From the USGS:
A Vision of the West from the 19th and 20th Century River Expeditions
This year marks the 150th anniversary — or sesquicentennial — of the historic expedition that John Wesley Powell and his nine-man crew undertook to explore the Green and Colorado rivers in an epic story of Western discovery. Powell returned to the river for future measurements and later applied his extensive knowledge of mapping, geology, and water resources during his term as the second director of the U.S. Geological Survey (USGS). Let’s consider Powell’s plans for his original expedition and how they compare to this year’s modern-day expedition, which launches from Green River, Wyoming, on May 24.
In the 19th Century
John Wesley Powell — teacher, Civil War major, statesman, and above all, scientist — was a geology professor when he planned the first scientific expedition of the Green and Colorado rivers. His plan was to enter the Great unknown, take scientific measurements, chart the region, and complete our nation’s maps.1
Powell received support for his endeavor from such sources as the Illinois State Natural History Society, Illinois Industrial University, and the Chicago Academy of Sciences; the U.S. Congress (after some debate) passed a joint resolution authorizing the secretary of war to issue rations for the explorers’ use during the expedition.2 The expedition also had the approval of the Smithsonian Institution.3
Powell’s crew for his initial expedition in 1869 included four guides, the brother of one of these guides, the major’s youngest brother, a former U.S. Army lieutenant, an 18-year-old mule driver and Indian scout, and an Englishman interested in the adventure. Of the ten men, only Powell and five others made it all the way from the Green River in Wyoming to present-day Lake Mead; the Englishman left after the first 26 days, at Echo Park, having had enough of an adventure, and three more departed the crew at Separation Point in the Grand Canyon (their ultimate fate never to be known for certain).
Newspaper readers in 1869 were treated to letters and accounts occasionally sent by various crew members recounting colorful stories from the river, such as when one of the boats was dashed by rapids. A rash of articles in July described, falsely, how the entire party was lost on the Green River; it took letters written by Powell to his wife after the supposed date that the party was lost to disprove the story. Powell understood the importance of art in capturing the hearts of the public and engaged photographers, engravers, and painters, including Thomas Moran, in future surveys. Wood engravings and paintings from the time complement the reports and maps that Powell published after his 1869 expedition and follow-up surveys; these works of art invite us to imagine Powell reading the story of geologic time in the exposed canyons.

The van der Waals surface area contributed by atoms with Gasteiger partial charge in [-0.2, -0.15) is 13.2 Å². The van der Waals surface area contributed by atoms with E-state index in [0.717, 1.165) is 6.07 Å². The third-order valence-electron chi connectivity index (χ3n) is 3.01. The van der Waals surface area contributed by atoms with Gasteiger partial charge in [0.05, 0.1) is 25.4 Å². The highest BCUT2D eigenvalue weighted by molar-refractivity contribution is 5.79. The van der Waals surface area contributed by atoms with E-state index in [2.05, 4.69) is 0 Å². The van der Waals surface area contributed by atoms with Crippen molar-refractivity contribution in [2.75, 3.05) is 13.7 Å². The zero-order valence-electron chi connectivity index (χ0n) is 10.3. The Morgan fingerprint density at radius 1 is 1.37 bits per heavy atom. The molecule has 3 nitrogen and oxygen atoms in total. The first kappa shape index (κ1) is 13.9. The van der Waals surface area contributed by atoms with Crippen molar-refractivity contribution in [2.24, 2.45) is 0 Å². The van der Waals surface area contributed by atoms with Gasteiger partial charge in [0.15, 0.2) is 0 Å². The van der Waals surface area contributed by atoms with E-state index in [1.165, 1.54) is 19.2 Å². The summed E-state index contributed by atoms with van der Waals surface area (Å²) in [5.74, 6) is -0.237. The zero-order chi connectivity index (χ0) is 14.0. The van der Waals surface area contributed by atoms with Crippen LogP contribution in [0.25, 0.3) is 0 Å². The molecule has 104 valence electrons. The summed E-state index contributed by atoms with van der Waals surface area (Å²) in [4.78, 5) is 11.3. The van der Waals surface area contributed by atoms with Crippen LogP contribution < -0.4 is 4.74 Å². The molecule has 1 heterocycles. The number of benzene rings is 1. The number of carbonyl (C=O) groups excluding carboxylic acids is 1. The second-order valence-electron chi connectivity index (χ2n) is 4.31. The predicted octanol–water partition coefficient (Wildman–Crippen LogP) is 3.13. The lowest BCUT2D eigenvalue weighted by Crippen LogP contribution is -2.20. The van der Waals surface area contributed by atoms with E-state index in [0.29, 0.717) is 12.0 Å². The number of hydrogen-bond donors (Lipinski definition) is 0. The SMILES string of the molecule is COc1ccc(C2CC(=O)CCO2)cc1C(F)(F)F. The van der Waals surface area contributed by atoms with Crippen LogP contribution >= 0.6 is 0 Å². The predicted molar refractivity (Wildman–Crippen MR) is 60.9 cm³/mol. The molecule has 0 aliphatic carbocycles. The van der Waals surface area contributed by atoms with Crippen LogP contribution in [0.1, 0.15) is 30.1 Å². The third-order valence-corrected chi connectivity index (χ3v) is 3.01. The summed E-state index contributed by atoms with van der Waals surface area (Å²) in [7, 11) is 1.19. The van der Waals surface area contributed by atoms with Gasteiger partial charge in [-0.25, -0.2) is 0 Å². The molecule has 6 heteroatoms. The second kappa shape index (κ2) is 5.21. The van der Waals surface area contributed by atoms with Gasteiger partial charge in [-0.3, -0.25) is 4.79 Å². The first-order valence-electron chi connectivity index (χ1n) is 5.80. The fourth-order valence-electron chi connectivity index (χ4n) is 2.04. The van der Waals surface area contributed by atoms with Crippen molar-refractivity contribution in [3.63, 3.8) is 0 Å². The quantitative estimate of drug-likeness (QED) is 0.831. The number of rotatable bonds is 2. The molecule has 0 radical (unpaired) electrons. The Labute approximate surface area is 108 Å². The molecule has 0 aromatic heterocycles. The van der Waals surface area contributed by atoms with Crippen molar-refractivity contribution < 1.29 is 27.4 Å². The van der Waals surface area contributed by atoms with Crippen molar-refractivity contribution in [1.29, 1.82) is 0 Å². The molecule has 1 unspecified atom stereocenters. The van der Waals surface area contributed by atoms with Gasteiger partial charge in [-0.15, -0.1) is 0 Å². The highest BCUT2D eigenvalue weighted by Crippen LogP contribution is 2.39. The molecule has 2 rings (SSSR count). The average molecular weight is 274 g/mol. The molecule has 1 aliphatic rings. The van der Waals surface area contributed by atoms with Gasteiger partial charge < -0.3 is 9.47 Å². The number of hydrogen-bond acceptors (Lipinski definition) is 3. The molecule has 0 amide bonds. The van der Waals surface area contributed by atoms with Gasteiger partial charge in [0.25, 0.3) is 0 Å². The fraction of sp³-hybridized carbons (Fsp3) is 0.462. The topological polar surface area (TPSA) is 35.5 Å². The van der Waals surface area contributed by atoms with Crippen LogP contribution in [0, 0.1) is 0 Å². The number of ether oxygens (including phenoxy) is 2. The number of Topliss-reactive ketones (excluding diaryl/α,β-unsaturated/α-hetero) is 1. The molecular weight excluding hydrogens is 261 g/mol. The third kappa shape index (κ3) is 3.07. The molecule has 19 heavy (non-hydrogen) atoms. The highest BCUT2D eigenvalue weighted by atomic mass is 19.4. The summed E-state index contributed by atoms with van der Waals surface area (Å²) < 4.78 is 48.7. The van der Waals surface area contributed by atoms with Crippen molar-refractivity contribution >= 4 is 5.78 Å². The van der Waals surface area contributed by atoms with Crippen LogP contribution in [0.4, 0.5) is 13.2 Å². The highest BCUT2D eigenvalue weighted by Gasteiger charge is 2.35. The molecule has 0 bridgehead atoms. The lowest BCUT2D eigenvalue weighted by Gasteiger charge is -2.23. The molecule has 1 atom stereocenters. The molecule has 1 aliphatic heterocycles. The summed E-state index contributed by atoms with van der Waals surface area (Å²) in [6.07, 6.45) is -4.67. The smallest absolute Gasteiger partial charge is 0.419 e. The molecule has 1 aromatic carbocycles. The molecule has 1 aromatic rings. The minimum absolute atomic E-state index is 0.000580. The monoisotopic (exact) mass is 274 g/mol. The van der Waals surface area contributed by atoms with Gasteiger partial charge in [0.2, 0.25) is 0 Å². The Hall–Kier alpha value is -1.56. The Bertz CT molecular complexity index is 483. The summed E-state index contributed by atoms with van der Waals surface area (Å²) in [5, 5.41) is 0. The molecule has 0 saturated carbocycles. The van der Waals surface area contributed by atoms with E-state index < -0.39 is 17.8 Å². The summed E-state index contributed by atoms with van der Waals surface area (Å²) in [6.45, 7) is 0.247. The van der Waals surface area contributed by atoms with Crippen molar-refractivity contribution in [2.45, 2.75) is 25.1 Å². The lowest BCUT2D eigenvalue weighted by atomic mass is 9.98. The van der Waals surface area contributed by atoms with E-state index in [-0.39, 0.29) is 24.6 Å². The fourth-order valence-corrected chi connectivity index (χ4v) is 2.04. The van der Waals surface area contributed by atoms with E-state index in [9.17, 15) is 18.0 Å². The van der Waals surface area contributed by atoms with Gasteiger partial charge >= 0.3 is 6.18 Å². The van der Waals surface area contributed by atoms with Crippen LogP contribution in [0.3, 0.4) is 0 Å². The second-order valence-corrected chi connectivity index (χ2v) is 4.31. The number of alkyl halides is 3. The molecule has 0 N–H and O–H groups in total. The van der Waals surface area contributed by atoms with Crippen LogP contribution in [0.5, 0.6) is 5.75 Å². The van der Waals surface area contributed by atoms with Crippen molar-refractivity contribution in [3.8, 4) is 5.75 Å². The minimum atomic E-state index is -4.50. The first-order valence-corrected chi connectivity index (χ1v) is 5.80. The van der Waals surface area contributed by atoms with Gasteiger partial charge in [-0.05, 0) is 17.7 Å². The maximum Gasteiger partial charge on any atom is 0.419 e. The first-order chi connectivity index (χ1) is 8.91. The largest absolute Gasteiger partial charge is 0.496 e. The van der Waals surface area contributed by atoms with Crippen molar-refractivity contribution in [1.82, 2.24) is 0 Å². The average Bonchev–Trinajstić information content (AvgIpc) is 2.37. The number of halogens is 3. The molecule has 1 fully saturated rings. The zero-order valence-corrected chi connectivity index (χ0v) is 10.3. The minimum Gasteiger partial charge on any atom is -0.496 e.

“It is not creditable to us as a people that a geographical and geological problem of such absorbing interest should remain unsolved for a whole generation. We hope Major Powell will secure the rewards of its solution, and he will, if intelligence and unflagging energy can accomplish it. His many friends will be glad to know that he is in the best of health and spirits, and almost confident of ultimate and complete success.” -Chicago Tribune, May 9, 1869
In the 21st Century
Powell’s “unknown” has become a highly visited, studied, and managed environment across five states and a complex patchwork of federal lands and jurisdictions, including 28 Native American reservations. Like the original, this year’s expedition is being led by a professor, Thomas Minckley of the University of Wyoming’s Geography Department. Under his direction, the Sesquicentennial Colorado River Exploring Expedition (SCREE) has spent several years planning a journey that mirrors Powell’s, and its vision statement is as ambitious as Powell’s in its scope: “this expedition is not a reenactment of the past, but rather a re-envisioning of our future that engages traditional, historic, and contemporary river ecosystem perspectives to derive proactive management strategies, integrating community values, science, and humanities through an analysis of culture, informed management, and traditional ecological knowledge.”4
Like Powell’s expedition, the SCREE endeavor is made possible through a variety of sources. The river outfitter community and private donors, in particular, have made the SCREE expedition possible, and SCREE has also received modest federal assistance.
The SCREE crew includes academics, Native Americans, artists, and USGS scientists and support staff. Almost 10 times as many people will participate in this year’s 70-day, nearly 1,000-river-mile journey as did in the original expedition. SCREE is supported by a logistics contractor and permitted by various federal agencies with jurisdiction over the rivers.
The modern expedition has the benefit of satellite communications. SCREE is continuing the legacy of connecting the public to the west via art and has developed a distributed art exhibit called “Contemporary Views of the Arid West: People, Places and Spaces,” to engage people in the issues facing the water resources and western landscapes. Rather than waiting months to hear about their adventures, the crew will broadcast daily updates, and the public may follow them on Facebook, the SCREE website, and other social media. Visit www.usgs.gov/powell150 to learn more.
1 Quote from Powell’s letter to the Chicago Tribune on May 1869; this summary of Powell’s first expedition was adapted from Mary C. Rabbitt’s article, “John Wesley Powell: Pioneer Statesman of Federal Science;” to read her full story, click here.
2 Congressional Globe record, May 25, 1868. Pages 2563-2566.
3 Letter from Joseph Henry of the Smithsonian Institution, dated April 21, 1868; included as “communications” considered during Senate debate on authorizing the use of rations (see #2).